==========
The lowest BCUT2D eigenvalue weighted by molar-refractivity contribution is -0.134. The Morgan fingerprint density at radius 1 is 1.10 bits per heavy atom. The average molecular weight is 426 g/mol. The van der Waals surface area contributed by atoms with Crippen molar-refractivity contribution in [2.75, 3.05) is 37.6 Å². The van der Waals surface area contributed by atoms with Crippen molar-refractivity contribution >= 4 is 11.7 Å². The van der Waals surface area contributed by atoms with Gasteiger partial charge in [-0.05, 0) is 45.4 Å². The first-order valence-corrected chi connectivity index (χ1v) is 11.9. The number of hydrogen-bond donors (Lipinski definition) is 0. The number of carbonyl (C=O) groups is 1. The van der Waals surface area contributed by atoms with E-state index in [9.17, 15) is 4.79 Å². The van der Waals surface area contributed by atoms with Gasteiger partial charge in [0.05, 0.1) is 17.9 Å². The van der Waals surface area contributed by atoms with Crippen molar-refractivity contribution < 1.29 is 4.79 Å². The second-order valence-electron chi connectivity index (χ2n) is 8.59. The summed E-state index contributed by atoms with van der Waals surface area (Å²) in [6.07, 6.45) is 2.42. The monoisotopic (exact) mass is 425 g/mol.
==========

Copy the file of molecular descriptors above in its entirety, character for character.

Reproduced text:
The lowest BCUT2D eigenvalue weighted by molar-refractivity contribution is -0.134. The Morgan fingerprint density at radius 1 is 1.10 bits per heavy atom. The average molecular weight is 426 g/mol. The van der Waals surface area contributed by atoms with Crippen molar-refractivity contribution in [2.75, 3.05) is 37.6 Å². The van der Waals surface area contributed by atoms with Crippen molar-refractivity contribution >= 4 is 11.7 Å². The van der Waals surface area contributed by atoms with Gasteiger partial charge in [-0.05, 0) is 45.4 Å². The first-order valence-corrected chi connectivity index (χ1v) is 11.9. The number of hydrogen-bond donors (Lipinski definition) is 0. The number of carbonyl (C=O) groups is 1. The van der Waals surface area contributed by atoms with E-state index in [9.17, 15) is 4.79 Å². The van der Waals surface area contributed by atoms with Gasteiger partial charge in [0.05, 0.1) is 17.9 Å². The van der Waals surface area contributed by atoms with Crippen molar-refractivity contribution < 1.29 is 4.79 Å². The second-order valence-electron chi connectivity index (χ2n) is 8.59. The summed E-state index contributed by atoms with van der Waals surface area (Å²) in [6.07, 6.45) is 2.42. The monoisotopic (exact) mass is 425 g/mol.